Legislation to support construction of up to four carbon capture and storage (CCS) projects at coal fired power stations has won cross-party support in the House of Lords.
The Energy Bill, which has already cleared the Commons, will also help reduce energy bills for vulnerable customers. But Tory and Liberal Democrat peers warned the Bill did not go far enough.
The Bill was due to gain an unopposed second reading and is expected to be fast tracked through its later stages to become law before the general election.
House of Lords Conservative member Baroness Wilcox said: “As far as the Bill goes, we welcome it. Most of what is in the Bill is long overdue and I do not think would have caused us too much trouble even if we were to have sufficient time to discuss it in detail in committee.”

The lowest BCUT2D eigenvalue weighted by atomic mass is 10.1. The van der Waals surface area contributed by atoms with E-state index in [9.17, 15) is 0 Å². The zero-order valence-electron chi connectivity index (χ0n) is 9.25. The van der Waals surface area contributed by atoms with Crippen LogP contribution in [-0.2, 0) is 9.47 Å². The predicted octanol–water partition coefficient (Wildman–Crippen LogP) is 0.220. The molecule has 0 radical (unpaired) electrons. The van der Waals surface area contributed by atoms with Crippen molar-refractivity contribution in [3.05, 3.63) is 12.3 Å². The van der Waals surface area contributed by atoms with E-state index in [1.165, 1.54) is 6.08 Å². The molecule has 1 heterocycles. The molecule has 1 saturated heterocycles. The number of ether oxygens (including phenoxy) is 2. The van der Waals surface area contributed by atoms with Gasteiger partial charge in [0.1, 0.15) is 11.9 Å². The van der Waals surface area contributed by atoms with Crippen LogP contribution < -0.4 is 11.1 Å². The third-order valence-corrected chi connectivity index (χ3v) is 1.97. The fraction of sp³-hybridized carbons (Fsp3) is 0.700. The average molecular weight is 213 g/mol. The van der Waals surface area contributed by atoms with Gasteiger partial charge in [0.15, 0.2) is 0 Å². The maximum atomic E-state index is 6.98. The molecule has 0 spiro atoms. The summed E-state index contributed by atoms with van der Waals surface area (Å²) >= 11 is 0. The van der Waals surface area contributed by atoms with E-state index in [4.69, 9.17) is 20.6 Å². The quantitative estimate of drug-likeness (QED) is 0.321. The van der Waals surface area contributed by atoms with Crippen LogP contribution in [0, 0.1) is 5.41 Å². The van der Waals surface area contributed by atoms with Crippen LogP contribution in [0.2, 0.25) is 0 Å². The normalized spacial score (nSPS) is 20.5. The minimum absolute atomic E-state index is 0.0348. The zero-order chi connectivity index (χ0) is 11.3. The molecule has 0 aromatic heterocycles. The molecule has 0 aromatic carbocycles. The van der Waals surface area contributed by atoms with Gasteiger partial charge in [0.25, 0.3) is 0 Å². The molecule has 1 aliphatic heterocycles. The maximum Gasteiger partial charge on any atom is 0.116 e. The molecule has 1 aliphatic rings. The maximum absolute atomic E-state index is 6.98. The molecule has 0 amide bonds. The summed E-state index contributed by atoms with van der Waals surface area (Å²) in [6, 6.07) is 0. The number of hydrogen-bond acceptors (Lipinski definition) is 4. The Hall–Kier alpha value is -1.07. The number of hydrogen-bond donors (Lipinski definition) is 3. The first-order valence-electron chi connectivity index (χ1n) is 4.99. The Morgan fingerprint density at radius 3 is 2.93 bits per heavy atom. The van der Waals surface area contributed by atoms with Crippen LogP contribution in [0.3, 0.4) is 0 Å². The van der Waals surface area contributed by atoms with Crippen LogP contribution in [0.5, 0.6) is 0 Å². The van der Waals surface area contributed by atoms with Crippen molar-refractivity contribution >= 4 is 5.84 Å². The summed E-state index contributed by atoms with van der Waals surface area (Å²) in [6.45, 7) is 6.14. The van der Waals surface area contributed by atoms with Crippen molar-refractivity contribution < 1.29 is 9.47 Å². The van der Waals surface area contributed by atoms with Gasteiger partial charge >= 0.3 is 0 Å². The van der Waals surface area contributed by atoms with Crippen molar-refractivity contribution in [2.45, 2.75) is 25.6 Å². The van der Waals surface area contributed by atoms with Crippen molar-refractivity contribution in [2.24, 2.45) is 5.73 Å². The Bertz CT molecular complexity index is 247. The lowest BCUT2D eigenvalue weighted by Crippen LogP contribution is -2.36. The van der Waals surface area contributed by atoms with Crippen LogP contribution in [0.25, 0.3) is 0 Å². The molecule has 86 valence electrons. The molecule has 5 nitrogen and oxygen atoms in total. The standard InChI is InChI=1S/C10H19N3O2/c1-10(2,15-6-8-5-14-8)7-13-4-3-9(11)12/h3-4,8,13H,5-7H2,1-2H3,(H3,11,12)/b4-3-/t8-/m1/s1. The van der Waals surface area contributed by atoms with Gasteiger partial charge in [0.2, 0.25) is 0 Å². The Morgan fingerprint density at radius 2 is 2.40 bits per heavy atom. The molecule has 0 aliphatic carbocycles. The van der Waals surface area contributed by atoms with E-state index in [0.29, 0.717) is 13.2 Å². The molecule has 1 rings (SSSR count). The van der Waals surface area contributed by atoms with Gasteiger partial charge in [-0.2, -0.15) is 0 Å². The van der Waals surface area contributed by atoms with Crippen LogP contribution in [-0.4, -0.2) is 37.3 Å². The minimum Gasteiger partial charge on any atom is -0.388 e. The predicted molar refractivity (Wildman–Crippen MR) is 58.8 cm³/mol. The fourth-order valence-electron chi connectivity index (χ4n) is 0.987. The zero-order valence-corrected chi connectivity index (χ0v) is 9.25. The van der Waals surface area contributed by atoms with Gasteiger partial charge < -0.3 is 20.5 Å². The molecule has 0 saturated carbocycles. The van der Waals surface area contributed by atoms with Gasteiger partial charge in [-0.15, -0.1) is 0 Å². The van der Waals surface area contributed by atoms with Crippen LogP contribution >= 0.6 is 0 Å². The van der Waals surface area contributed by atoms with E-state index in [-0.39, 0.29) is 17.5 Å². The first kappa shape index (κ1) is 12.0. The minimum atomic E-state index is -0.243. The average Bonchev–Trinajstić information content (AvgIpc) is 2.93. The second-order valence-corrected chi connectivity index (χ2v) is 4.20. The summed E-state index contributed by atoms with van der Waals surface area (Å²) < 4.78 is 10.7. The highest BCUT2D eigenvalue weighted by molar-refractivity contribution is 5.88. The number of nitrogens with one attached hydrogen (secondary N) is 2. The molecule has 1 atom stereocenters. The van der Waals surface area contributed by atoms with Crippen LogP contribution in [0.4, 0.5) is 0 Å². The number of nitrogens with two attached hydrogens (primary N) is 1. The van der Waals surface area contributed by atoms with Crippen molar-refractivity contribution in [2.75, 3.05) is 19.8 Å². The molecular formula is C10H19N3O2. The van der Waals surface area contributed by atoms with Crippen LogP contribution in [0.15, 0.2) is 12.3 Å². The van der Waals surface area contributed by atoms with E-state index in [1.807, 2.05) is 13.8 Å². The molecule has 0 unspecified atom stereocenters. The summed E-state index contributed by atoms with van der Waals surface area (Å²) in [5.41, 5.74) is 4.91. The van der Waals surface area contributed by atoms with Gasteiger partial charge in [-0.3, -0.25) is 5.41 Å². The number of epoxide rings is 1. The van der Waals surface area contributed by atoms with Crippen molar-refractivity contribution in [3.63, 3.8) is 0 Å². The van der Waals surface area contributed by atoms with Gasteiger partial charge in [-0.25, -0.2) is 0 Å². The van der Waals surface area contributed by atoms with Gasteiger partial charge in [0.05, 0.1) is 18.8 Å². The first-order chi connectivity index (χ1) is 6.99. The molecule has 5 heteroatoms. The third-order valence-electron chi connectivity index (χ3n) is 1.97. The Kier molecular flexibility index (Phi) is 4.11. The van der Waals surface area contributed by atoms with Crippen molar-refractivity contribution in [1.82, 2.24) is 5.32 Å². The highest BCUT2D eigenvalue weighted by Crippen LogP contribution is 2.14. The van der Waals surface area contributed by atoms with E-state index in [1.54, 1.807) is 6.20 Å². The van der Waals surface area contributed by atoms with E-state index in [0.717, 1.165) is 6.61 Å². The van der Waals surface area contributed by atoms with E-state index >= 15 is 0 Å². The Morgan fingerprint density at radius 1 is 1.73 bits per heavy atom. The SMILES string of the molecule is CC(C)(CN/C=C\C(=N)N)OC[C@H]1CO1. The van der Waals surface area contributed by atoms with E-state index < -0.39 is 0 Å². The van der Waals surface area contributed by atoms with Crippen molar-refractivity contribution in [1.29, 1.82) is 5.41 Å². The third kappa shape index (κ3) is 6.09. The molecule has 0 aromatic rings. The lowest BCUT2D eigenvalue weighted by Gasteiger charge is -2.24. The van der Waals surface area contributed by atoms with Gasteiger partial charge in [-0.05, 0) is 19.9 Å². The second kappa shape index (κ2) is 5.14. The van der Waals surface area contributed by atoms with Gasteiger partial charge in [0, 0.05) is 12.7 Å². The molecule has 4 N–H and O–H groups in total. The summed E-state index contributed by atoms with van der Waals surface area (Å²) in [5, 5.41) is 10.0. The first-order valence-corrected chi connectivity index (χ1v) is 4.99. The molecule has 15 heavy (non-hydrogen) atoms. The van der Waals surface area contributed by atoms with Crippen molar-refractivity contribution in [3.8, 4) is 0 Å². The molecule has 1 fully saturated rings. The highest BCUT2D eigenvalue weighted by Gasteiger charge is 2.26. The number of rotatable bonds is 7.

She said vulnerable consumers still did not know how Labour would ensure they could afford to heat their homes. “This Bill gives no certainty to anyone,” said Wilcox.
“What’s in the Bill is long overdue, but so little will be achieved through it that it is obvious that it will be to the new Government that we must look to do the rest.”
Liberal Democrat Lord Wallace of Saltaire said: “This is a modest Bill and we are grateful for small mercies. But we don’t see it as up to the scale of the challenge that we face.”
Lord Wallace renewed cross-party calls, narrowly defeated in the Commons, for an “emission performance standard” for all new power stations. He said: “We give a lukewarm welcome for the modest step forward contained in this Bill.”
Energy minister Lord Hunt of Kings Heath, opening the debate, said the Bill would encourage investment in “clean coal” technology; help with energy bills for the most vulnerable; and deliver a “robust framework” for consumer protection.